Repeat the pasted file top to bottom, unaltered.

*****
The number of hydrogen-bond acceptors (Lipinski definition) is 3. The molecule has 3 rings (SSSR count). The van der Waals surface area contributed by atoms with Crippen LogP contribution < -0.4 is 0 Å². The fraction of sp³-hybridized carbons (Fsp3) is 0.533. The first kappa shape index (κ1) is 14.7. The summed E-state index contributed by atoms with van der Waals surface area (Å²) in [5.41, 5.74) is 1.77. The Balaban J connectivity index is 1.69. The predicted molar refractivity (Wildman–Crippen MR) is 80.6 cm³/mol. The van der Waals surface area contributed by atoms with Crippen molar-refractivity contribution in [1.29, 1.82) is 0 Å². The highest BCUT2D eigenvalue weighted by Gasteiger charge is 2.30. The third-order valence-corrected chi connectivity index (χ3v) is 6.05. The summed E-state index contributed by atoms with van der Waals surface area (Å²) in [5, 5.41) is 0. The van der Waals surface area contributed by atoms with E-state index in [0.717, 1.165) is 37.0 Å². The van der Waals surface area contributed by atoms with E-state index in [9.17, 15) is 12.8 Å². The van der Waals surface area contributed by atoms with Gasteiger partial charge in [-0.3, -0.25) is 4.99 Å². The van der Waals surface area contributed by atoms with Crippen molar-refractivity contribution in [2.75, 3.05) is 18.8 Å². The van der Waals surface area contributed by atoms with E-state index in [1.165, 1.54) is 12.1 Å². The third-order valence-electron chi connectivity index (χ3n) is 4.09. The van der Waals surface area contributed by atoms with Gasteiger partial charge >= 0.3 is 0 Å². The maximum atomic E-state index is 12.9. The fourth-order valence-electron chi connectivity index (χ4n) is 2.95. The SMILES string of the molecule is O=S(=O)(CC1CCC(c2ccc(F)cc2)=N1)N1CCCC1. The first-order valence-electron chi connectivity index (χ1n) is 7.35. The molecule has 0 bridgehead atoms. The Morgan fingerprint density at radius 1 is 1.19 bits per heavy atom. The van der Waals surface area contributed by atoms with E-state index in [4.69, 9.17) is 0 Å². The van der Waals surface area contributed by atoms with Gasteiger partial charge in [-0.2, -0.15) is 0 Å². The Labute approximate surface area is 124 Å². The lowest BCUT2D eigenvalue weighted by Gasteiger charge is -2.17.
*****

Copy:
The number of hydrogen-bond acceptors (Lipinski definition) is 3. The molecule has 3 rings (SSSR count). The van der Waals surface area contributed by atoms with Crippen LogP contribution < -0.4 is 0 Å². The fraction of sp³-hybridized carbons (Fsp3) is 0.533. The first kappa shape index (κ1) is 14.7. The summed E-state index contributed by atoms with van der Waals surface area (Å²) in [5.41, 5.74) is 1.77. The Balaban J connectivity index is 1.69. The predicted molar refractivity (Wildman–Crippen MR) is 80.6 cm³/mol. The van der Waals surface area contributed by atoms with Crippen molar-refractivity contribution in [1.29, 1.82) is 0 Å². The highest BCUT2D eigenvalue weighted by Gasteiger charge is 2.30. The third-order valence-corrected chi connectivity index (χ3v) is 6.05. The summed E-state index contributed by atoms with van der Waals surface area (Å²) in [5, 5.41) is 0. The van der Waals surface area contributed by atoms with E-state index in [0.717, 1.165) is 37.0 Å². The van der Waals surface area contributed by atoms with E-state index in [9.17, 15) is 12.8 Å². The van der Waals surface area contributed by atoms with Gasteiger partial charge in [-0.3, -0.25) is 4.99 Å². The van der Waals surface area contributed by atoms with Crippen molar-refractivity contribution in [2.75, 3.05) is 18.8 Å². The van der Waals surface area contributed by atoms with E-state index in [1.165, 1.54) is 12.1 Å². The third-order valence-electron chi connectivity index (χ3n) is 4.09. The van der Waals surface area contributed by atoms with Gasteiger partial charge >= 0.3 is 0 Å². The maximum atomic E-state index is 12.9. The fourth-order valence-electron chi connectivity index (χ4n) is 2.95. The SMILES string of the molecule is O=S(=O)(CC1CCC(c2ccc(F)cc2)=N1)N1CCCC1. The first-order valence-electron chi connectivity index (χ1n) is 7.35. The molecule has 0 bridgehead atoms. The Morgan fingerprint density at radius 1 is 1.19 bits per heavy atom. The van der Waals surface area contributed by atoms with E-state index in [4.69, 9.17) is 0 Å². The van der Waals surface area contributed by atoms with Gasteiger partial charge in [-0.2, -0.15) is 0 Å². The Labute approximate surface area is 124 Å². The lowest BCUT2D eigenvalue weighted by Gasteiger charge is -2.17.